There is no doubt that Tasmania is Australia’s leader in renewable energy – the entire state is 100% self-sufficient in renewable electricity generation and has been net zero for six out of the past seven years.

And the goal is to increase capacity, to reach 150% renewable electricity generation by 2030 and 200% by 2040. 

The state has a plethora of renewable energy projects in the pipeline– around 25,000GWh – currently seeking approval and aiming to start operation by 2030.

This means the mining sector, which supports more than 5,200 jobs across the island and provides around 60 per cent of the States’ export earnings, is perfectly placed to pursue ‘green’ projects powered by wind and hydro.

“The sector provides many key minerals, including tin and tungsten, needed for everyday life and to support the world’s transition to a renewable energy future,” Tasmanian Minister for Resources the Hon Felix Ellis said back in January.

“Thanks to our rich mineral endowment and supported by our renewable energy capacity, Tasmania is in an enviable position to capitalise on increasing global demand for these minerals.”

In fact, there’s a lot of opportunity for companies in Tassie to utilise green energy.

Venture Minerals (ASX:VMS) is one example, with the company looking into developing an underground mine at its Mount Lindsay tin-tungsten project with the Environmental, Social and Governance (ESG) benefit of its connection to hydro power.

Mount Lindsay contains in excess of 80,000 tonnes of tin metal within the same mineralised body a globally significant tungsten resource containing 3,200,000 mtu of WO3.

Tin in particular, is now recognised as a fundamental metal to the battery revolution with the International Tin Association recently estimating that $1.4 billion is needed to deliver 50,000 tpa more tin by 2030” (world tin consumption was 380,600t in 2022).

Consumers and investors are becoming extremely focused on ESG-compliant sourcing of tin, which bodes well for the company.

Plus, extensive tin-boron rich zones were unveiled during the June quarter that have not previously been assessed in any mining studies at the project.

Boron has recently included in the European’ Commission’s Critical Raw Material Act and is considered vital to the green energy transition, and boron’s use in solar panels, up to 50kg of boron material is required in the construction of Electric Vehicles (EVs). 

The company believes the inclusion of tin-rich borates into the current underground feasibility study could deliver major economic benefits.


VMS share price today:



Who else is jumping on renewables in Tasmania?


Stellar Resources (ASX:SRZ)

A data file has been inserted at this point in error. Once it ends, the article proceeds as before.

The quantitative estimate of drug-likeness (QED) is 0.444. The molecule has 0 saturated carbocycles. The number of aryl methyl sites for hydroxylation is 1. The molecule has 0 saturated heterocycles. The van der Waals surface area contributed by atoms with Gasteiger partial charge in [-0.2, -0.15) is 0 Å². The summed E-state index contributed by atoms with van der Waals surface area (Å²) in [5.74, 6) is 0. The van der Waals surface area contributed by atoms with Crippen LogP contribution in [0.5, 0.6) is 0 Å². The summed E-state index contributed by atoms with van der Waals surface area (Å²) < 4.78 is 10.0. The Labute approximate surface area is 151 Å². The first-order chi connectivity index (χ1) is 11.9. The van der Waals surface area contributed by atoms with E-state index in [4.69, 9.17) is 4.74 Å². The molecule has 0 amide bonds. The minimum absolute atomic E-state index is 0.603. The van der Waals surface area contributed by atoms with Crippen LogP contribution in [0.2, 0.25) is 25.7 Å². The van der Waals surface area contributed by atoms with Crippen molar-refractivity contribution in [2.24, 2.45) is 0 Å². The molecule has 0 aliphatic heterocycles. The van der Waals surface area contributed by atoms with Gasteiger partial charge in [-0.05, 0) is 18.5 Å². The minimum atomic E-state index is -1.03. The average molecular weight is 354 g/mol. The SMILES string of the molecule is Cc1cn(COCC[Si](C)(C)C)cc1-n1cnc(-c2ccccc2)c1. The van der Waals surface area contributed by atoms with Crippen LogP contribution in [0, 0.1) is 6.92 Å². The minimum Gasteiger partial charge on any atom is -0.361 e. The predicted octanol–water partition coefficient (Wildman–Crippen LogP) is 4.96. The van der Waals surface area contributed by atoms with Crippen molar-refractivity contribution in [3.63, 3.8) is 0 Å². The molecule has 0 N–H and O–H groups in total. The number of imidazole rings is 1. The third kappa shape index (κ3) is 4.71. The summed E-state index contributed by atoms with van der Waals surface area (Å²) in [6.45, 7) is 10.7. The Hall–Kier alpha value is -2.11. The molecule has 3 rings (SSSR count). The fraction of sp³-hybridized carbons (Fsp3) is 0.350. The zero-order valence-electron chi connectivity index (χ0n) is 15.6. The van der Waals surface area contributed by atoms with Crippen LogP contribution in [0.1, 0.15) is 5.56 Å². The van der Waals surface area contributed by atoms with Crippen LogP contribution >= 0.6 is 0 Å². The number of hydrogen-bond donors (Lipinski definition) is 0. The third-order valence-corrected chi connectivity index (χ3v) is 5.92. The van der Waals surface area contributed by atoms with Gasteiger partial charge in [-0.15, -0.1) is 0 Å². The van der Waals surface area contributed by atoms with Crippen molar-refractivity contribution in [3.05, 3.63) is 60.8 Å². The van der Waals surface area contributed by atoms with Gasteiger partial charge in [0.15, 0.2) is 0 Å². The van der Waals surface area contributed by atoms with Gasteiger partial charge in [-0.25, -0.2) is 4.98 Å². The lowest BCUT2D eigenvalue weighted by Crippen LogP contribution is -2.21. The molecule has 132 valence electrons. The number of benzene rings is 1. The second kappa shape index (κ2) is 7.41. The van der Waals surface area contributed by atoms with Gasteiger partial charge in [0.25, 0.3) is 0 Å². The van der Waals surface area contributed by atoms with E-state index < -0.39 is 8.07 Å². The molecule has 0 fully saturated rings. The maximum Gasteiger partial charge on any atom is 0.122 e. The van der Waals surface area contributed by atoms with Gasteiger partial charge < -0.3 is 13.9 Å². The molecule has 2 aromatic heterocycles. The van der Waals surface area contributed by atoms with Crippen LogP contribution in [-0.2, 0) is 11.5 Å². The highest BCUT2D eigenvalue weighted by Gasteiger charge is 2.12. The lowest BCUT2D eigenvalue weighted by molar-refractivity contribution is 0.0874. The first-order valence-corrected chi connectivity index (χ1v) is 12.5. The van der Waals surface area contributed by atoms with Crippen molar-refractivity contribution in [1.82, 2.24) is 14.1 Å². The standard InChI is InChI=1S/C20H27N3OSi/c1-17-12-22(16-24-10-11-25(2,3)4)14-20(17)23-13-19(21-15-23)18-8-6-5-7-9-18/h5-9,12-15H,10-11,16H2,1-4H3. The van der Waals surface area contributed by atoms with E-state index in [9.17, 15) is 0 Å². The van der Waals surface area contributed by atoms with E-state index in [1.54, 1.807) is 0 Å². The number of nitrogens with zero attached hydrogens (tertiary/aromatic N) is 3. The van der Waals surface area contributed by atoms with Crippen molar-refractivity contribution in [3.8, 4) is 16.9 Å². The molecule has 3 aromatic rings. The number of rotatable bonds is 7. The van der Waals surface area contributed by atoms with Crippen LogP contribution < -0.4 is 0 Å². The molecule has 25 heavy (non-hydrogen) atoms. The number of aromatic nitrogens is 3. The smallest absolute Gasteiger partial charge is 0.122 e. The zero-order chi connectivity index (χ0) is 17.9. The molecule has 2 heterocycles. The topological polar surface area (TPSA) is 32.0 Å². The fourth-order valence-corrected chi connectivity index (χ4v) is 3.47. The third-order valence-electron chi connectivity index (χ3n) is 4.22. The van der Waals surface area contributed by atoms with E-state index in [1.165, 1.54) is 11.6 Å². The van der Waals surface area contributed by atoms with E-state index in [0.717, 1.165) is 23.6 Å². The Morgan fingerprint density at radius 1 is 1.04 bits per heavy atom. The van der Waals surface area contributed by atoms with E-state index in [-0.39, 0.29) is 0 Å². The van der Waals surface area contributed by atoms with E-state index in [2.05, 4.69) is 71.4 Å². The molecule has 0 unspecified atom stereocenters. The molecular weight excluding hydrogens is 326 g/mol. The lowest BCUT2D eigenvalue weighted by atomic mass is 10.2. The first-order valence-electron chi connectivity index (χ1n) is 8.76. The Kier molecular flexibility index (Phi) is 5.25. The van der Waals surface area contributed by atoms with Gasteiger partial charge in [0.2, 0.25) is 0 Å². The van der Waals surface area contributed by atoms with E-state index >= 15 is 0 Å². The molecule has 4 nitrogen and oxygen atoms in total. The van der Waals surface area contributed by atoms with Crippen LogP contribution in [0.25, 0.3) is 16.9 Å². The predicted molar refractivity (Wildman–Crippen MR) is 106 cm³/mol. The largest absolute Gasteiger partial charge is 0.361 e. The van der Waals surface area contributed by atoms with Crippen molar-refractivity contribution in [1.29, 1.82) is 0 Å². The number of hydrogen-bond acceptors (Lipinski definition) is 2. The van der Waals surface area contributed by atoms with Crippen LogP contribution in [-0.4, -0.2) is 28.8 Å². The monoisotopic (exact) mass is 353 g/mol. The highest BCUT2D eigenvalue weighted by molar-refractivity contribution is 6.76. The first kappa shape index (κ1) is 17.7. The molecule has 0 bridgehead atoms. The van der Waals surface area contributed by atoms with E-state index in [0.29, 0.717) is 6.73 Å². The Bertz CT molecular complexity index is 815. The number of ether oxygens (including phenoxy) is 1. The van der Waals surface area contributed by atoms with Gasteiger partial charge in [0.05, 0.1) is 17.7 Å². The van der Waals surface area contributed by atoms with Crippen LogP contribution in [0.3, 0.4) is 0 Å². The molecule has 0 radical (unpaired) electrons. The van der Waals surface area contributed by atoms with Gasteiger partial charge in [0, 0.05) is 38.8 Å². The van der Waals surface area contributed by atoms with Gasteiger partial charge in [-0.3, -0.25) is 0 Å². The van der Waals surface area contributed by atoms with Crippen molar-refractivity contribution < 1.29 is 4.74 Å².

In July the company reported “outstanding” drilling results at Severen, the largest deposit at the Heemskirk project (7.6Mt at 1.1% tin) where Hole ZS162 returned a highlight 20m at 1.16% tin from 312m.

“These results finish off a highly successfully Phase 2B drilling campaign at the Severn deposit and are expected to contribute significantly to increasing the Heemskirk Tin Project Indicated Mineral Resource Estimate,” Fietz said.

The updated resource is scheduled for late August. A Pre-Feasibility Study on the sustainable tin supply from Heemskirk is planned for H2 2023.

Notably, Heemskirk will be supplied by 100% renewable energy, with 7 hydro power stations and the Granville Harbour Wind Farm all within 30kms of the project.


pic: Location of Stellar’s tin projects on the West Coast of Tasmania and proximity to wind and hydro power stations.


Group 6 Metals (ASX:G6M) 

Group 6 plans to return the Dolphin tungsten mine on King Island, located in the Bass Strait between Victoria and Tasmania, to production this year.

The project contains a mineral reserve of 4.43Mt at 0.92% WO3 from a mineral resource of 9.6Mt at 0.9% WO3, and G6M plans to produce a 63% WO3 concentrate to supply the ammonium paratungstate tungsten market via an eight-year open cut and six-year underground.

Tungsten is used in electric vehicle batteries, defence systems, construction and aviation.

Back in March, G6M nabbed a $1.64m grant from the Rockliff Government to assist with the costs establishing the energy infrastructure required to recommence mining operations at the Dolphin Mine at Grassy, King Island.

The plan was to use renewable energy, with Hydro Tasmania establishing a grid connection by upgrading the existing HV transmission line, but shortly afterwards the company announced itself and Hydro Tasmania had decided this was not “the optimum solution.”

Instead, the grant funds would be applied towards dedicated interim diesel power station on-site at the mine and completing a feasibility study into the potential integration of renewable energy to complement the diesel-generated power supply.

“Group 6 Metals is targeting, over the next 3 years, replacing more than 50% of Dolphin’s initial diesel generation capacity with renewable power, resulting in lower emissions and power costs,” the company said at the time.